Category: Publishing

My New Google Docs Book Has Been Published!

Today, I announced the publication of my new book, Use Google Docs Like A Pro. It’s available

title_pageThe book, the second in my new series of Shafer Book releases using the lean publishing model, begins by assuming you already know basically how to use Google Docs, which is, after all, just another word processor on one level. It focuses on things that are different or perhaps not obvious about the app instead.

These items include import/export from numerous supported formats, generation of Tables of Contents, footnotes and URLs, and other such niceties.

In its first release the book is about 60% complete; as I finish additional chapters, I’ll be raising the price. But if you buy the book now at the special recommended price of just $2.99, you’ll get all future upgrades for free. In fact, even if you choose to pay less (you can buy it for as little as 99 cents if you want right now), you’ll still get all future upgrades without spending another dime.

More details on the book’s landing page; check out the press release if you’re a media type and want a free review copy.


Should Major Publishers Abandon Amazon?

Bob Kohn, New York Times columnist and author, suggests that perhaps the only way for major book publishers to break the Amazon Habit is for them to go cold-turkey. They might, he suggests, want to open a competing online bookstore in which they all have a stake and yank all of their titles from

bookshelvesThat “nuclear option” is pretty drastic but according to Kohn, so is the action is trying to force these publishers to accept as a price for remaining available on He says, “Amazon is now wielding its monopsony power, beginning with Hachette, to drastically lower what it pays for e-books. A 30 percent take off the top, it seems, is not high enough.” Hatchette, as Kohn points out, is so far holding firm in opposing the new model.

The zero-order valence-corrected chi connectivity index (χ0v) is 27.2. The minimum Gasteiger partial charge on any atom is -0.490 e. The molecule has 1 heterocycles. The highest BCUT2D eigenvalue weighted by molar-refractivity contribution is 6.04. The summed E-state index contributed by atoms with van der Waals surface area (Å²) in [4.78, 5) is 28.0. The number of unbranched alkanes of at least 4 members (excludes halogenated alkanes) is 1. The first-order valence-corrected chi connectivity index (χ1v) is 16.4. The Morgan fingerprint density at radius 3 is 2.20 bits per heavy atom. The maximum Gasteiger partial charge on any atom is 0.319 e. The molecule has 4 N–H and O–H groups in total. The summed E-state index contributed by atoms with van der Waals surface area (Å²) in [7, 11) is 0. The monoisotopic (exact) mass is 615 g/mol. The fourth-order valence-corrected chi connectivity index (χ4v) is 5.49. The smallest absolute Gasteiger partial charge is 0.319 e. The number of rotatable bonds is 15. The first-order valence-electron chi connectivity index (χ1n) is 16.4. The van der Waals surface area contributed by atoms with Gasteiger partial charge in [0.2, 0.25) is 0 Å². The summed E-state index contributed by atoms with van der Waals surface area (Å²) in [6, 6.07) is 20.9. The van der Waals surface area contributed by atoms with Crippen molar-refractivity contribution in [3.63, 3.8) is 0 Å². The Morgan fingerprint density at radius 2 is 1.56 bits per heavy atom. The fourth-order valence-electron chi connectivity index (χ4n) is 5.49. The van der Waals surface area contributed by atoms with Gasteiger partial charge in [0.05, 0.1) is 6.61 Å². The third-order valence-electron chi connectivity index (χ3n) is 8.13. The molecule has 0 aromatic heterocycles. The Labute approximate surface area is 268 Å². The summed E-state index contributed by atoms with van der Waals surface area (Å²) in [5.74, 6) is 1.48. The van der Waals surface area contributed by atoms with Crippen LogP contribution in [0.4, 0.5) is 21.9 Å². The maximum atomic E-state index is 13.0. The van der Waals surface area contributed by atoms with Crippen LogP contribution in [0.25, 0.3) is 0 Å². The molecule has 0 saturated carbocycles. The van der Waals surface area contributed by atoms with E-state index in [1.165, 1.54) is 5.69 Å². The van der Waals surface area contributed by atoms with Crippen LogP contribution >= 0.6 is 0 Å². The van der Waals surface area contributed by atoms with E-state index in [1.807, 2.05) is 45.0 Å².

(I should point out that Kohn is an attorney with a long-standing gripe against Amazon. He filed a friend-of-the-court brief in the famous Amazon-Apple litigation and disagrees strongly with the court’s findings in that case.)

The publishers clearly have a chance here, with re-negotiation of contracts on the table, to force the issue of who needs whom more. Without the publishers, Amazon’s book-selling business becomes pretty sad. Without Amazon, publishers lose access to a channel that presently has something like 65% of the American market for printed and electronic books.

But the key word in that observation may well be “presently.” If the publishers worked together (assuming they can find a non-monopolistic way to do so, no mean feat) to create an alternative where all their books were available online, they could probably eventually replace in their market space. The questions are whether they can do this legally and how long it would take for them to accomplish that objective. In other words, would it by a Pyrrhic victory?

Assuming Amazon doesn’t simply get its way — an outcome that seems most likely — readers and book buyers will suffer the most, at least during any interregnum during which Amazon wouldn’t sell their books and there would not be a central bookstore. Perhaps one of the subscription-model services such as that recently launched by Scribd and Oyster could sneak into the resulting breach and offer a suitable replacement. That in turn could shift the entire bookselling model yet again. (And once again Apple would find itself perfectly positioned to be disruptive.)